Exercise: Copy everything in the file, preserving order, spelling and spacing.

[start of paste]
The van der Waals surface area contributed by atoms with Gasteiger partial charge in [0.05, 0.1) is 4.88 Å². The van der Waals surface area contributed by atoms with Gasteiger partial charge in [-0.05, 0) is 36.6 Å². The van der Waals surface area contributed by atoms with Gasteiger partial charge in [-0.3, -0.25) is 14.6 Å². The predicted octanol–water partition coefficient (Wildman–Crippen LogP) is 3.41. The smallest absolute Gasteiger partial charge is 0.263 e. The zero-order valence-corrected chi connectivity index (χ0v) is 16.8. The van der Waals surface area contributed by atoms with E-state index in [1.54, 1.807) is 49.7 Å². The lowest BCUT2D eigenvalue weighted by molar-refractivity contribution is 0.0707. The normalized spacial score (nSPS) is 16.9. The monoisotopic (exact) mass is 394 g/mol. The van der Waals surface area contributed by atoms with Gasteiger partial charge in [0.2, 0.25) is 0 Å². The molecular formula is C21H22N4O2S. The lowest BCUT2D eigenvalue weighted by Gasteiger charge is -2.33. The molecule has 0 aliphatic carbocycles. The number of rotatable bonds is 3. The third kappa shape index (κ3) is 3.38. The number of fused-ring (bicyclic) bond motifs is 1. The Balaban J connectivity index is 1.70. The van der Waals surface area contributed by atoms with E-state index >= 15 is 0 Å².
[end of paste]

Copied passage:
The van der Waals surface area contributed by atoms with Gasteiger partial charge in [0.05, 0.1) is 4.88 Å². The van der Waals surface area contributed by atoms with Gasteiger partial charge in [-0.05, 0) is 36.6 Å². The van der Waals surface area contributed by atoms with Gasteiger partial charge in [-0.3, -0.25) is 14.6 Å². The predicted octanol–water partition coefficient (Wildman–Crippen LogP) is 3.41. The smallest absolute Gasteiger partial charge is 0.263 e. The zero-order valence-corrected chi connectivity index (χ0v) is 16.8. The van der Waals surface area contributed by atoms with E-state index in [1.54, 1.807) is 49.7 Å². The lowest BCUT2D eigenvalue weighted by molar-refractivity contribution is 0.0707. The normalized spacial score (nSPS) is 16.9. The monoisotopic (exact) mass is 394 g/mol. The van der Waals surface area contributed by atoms with Gasteiger partial charge in [0.2, 0.25) is 0 Å². The molecular formula is C21H22N4O2S. The lowest BCUT2D eigenvalue weighted by Gasteiger charge is -2.33. The molecule has 0 aliphatic carbocycles. The number of rotatable bonds is 3. The third kappa shape index (κ3) is 3.38. The number of fused-ring (bicyclic) bond motifs is 1. The Balaban J connectivity index is 1.70. The van der Waals surface area contributed by atoms with E-state index >= 15 is 0 Å².